The court's judgement came on nine different petitions arising out of the spat between the LG and Delhi's Aam Aadmi Party government over the power to appoint bureaucrats in the national capital and other issues.
 
Disclaimer: Information, facts or opinions expressed in this news article are presented as sourced from IANS and do not reflect views of Moneylife and hence Moneylife is not responsible or liable for the same. As a source and news provider, IANS is responsible for accuracy, completeness, suitability and validity of any information in this article.

 

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What energy drinks could do to your heart
The high levels of caffeine in energy drinks may lead to cardiac complications, suggests a case report.
 
The case, reported in the Journal of Addiction Medicine, the official journal of the American Society of Addiction Medicine (ASAM), adds to previous reports of adverse cardiovascular events related to consuming energy drinks, including abnormal heart rhythms (arrhythmias) or improper beating of the heart, whether irregular, too fast or too slow.
 
The patient was a 28-year-old man seen in the emergency department after developing vomiting with blood. 
 
On examination, the only abnormality (other than obesity) was a very fast heart rate -- about 130 beats per minute.
 
An electrocardiogram revealed an abnormal heart rhythm called atrial fibrillation: a common type of arrhythmia that can lead to serious complications if sustained. Further tests showed no other heart problems.
 
The patient said he routinely drank two cans of energy drinks per day -- for a total caffeine content of 320 milligrams -- along with two or three beers. No other common causes of his heart rhythm abnormality were apparent.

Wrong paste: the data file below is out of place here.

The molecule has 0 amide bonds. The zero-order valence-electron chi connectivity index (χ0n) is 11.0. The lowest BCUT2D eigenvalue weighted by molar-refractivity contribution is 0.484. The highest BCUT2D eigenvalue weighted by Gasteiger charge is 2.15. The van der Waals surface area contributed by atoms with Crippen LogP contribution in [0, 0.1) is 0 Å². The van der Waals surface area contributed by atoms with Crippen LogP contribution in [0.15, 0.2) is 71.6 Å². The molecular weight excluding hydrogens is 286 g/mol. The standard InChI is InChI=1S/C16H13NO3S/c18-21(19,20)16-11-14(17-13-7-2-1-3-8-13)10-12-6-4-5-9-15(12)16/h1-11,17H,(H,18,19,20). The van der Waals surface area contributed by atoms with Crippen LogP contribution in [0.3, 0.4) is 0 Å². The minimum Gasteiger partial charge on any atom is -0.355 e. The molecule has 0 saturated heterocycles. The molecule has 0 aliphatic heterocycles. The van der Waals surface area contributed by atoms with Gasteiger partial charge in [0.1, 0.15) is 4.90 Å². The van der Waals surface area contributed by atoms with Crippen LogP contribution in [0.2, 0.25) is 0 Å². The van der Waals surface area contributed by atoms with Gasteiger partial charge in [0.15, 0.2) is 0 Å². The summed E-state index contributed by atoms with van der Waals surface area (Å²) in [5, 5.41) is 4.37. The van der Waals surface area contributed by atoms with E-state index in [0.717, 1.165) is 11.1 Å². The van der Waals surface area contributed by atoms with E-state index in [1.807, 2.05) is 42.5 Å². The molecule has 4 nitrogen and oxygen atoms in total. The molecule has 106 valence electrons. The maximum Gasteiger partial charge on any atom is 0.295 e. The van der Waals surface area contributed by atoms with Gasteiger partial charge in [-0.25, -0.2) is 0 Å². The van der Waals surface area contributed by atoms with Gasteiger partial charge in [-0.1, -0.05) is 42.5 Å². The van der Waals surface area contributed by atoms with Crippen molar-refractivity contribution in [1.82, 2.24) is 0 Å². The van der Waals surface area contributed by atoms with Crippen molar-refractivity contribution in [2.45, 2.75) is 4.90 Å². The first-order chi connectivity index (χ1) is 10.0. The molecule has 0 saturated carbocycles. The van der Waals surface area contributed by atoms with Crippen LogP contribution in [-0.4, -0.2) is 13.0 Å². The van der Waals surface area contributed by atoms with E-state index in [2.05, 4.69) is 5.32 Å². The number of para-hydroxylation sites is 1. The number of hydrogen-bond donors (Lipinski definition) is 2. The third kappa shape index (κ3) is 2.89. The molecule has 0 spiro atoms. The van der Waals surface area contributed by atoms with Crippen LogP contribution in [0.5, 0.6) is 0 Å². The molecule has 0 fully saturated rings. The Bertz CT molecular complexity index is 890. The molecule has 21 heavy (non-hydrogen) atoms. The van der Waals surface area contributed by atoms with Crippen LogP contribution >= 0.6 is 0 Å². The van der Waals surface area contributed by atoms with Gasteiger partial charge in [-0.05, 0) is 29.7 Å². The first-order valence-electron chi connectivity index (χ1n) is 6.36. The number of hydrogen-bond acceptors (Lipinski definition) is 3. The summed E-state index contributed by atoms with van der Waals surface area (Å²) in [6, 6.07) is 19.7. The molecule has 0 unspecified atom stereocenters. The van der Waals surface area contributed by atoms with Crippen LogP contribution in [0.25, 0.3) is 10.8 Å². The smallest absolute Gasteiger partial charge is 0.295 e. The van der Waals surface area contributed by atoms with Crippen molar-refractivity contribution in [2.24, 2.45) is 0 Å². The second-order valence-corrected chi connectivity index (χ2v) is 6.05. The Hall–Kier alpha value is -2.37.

With medications, the atrial fibrillation resolved over 48 hours. Endoscopy showed a tear of the stomach and esophagus, probably caused by forceful vomiting. The patient was sent home in stable condition. At one year's follow-up, he had no further symptoms of arrhythmia.
 
Although several factors might have contributed to the patient's atrial fibrillation, the researchers said, "We believe that energy drink consumption played a key role." 
 
Maryam Sattari of University of Florida, Gainesville is the lead author of the report.
 
A review of the medical research identified at least eight cases of cardiovascular events linked to energy drinks.
 
The researchers discussed several mechanisms by which the high caffeine content of these products might lead to cardiovascular events. 
 
These include other ingredients, such as taurine, that might heighten the effects of caffeine; using energy drinks along with alcohol or illicit drugs; or high stress levels.
 
Energy drinks have become increasingly popular in recent years, especially among adolescents and young adults. 
 
Marketed as "nutritional supplements," these beverages are not subject to the caffeine limits on soft drinks, or to the safety testing and labeling required for medications.
 
"We suggest that arrhythmia could be a complication of energy drink consumption," Sattari and coauthors wrote.
 
Disclaimer: Information, facts or opinions expressed in this news article are presented as sourced from IANS and do not reflect views of Moneylife and hence Moneylife is not responsible or liable for the same. As a source and news provider, IANS is responsible for accuracy, completeness, suitability and validity of any information in this article.